Last week, I wrote about March Madness and the world of employment. In my sole subjective opinion, this year's winner is Dollar General. Oftentimes, I am asked what to do with problem employees when they are in a “protected class”, employees such as pregnant, disabled, on FMLA leave, suffered a workers' compensation injury, etc. The problems include, but certainly are not limited to, underperformance, violation(s) of company rules, regulations and policies, and abuse of leave. The answer: they can be treated as any other employee. But if you want to take an adverse employment action, there should be sufficient documentation to support that action, and employers should be prepared to defend a lawsuit if necessary.

A number of years ago, I was fortunate to be able to defend a lawsuit filed by the EEOC against my client alleging pregnancy discrimination. The basic facts: the employer hired the employee, she began work on a Monday, and within a day of her beginning work, she told her employer that she was pregnant. By the middle of her first week at work, it was apparent that she was not capable of performing the job she was hired to do, had a bad attitude in that she did not want to learn how to do the job, and the employer terminated her on Thursday. She filed an EEOC charge, and the EEOC brought a lawsuit on her behalf alleging pregnancy discrimination. Fortunately, the employer had sufficient records showing the deficiencies and her supervisor made a very good witness. The jury rendered a verdict in favor of the employer.

In the case of Kimberly Thomas v. Dolgencorp, LLC, (Dolgencorp is the official name of Dollar General) Dollar General (DG) faced a situation where Ms. Thomas, a store manager, was diagnosed with cancer and had a double mastectomy. She applied for and was granted FMLA leave. While still on FMLA leave, DG terminated her employment, relying on two mutually exclusive reasons: first, she worked her employees “off the clock”, and she took computer based learning (CBL) courses for her employees. Thomas filed sued, alleging violations of the ADA, interference with her FMLA rights in that she was not returned to work and FMLA retaliation since she was terminated while on leave. In support of her claim, she relied on the close temporal proximity between her leave and her termination, her denial that she falsified records (the CBL courses), some comments made by her supervisor and a single comparator who was investigated for falsifying the CBL learning records of a single employee. The District Court for the Middle District of Alabama, based in Montgomery, granted summary judgment in favor of DG on all counts, and the 11th Circuit affirmed. The court found that either offense was grounds for termination, her denial that she took the CBLs was mitigated by the fact that DG conducted an investigation “that yielded evidence upon which [DG] had a reasonable good-faith basis to believe that Thomas had falsified records”, her bosses comments were, “at best, stray remarks that do not create a material issue of fact concerning pretext”, the “temporal proximity between Thomas's FMLA leave and her termination does not by itself show pretext”, and the proposed comparator was not similarly situated because the same DG employee investigated both situations, and she did not find any evidence that the comparator had falsified records. The court noted that the reason DG discovered that Thomas had falsified records was that while she was on leave, her store was robbed, and during DG's investigation of the robbery, it learned that the employees on duty had not taken the required CBL course.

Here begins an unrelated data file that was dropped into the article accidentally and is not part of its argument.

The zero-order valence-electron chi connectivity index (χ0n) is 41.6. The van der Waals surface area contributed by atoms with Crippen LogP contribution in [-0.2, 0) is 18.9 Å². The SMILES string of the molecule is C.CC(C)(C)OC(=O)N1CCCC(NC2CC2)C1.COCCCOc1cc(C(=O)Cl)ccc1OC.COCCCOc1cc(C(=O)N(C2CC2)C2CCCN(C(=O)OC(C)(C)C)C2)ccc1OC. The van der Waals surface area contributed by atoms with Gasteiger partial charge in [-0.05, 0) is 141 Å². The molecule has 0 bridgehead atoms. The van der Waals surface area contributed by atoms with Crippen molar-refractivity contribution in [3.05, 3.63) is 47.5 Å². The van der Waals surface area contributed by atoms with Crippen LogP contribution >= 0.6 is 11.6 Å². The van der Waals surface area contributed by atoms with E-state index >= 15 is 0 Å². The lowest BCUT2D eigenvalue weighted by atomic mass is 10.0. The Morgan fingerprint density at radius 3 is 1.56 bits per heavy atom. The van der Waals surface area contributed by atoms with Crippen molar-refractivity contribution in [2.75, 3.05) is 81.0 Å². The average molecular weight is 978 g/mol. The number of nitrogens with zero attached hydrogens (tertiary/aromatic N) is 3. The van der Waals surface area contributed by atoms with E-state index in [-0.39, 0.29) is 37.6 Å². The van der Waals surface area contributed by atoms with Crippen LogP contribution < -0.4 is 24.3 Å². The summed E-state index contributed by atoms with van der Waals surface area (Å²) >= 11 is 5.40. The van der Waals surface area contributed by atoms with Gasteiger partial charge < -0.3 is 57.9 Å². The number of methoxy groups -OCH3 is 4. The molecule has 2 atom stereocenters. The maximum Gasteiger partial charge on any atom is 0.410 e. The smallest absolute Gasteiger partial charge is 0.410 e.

Practice pointers. Both cases above demonstrate that those employees in a “protected class” still must be able to perform their jobs and comply with the applicable rules, regulations and policies of the employer. However, there are risks involved when taking an adverse employment action against such an employee. In order to minimize exposure, it is imperative that employers train employees on a regular basis, including how to conduct investigations and discipline all employees, whether or not they are in a “protected class”. The training should be documented. Those who make decisions concerning adverse employment action must receive additional training to ensure compliance with any applicable law. Perhaps most importantly, those who make the decisions need to know when to review a particular situation with their attorney, such as when it is more likely that an EEOC charge and/or a lawsuit may be filed. Even though my client was able to successfully obtain a defense verdict, and DG was able to obtain summary judgment, the time, expense, and distractions were extremely burdensome.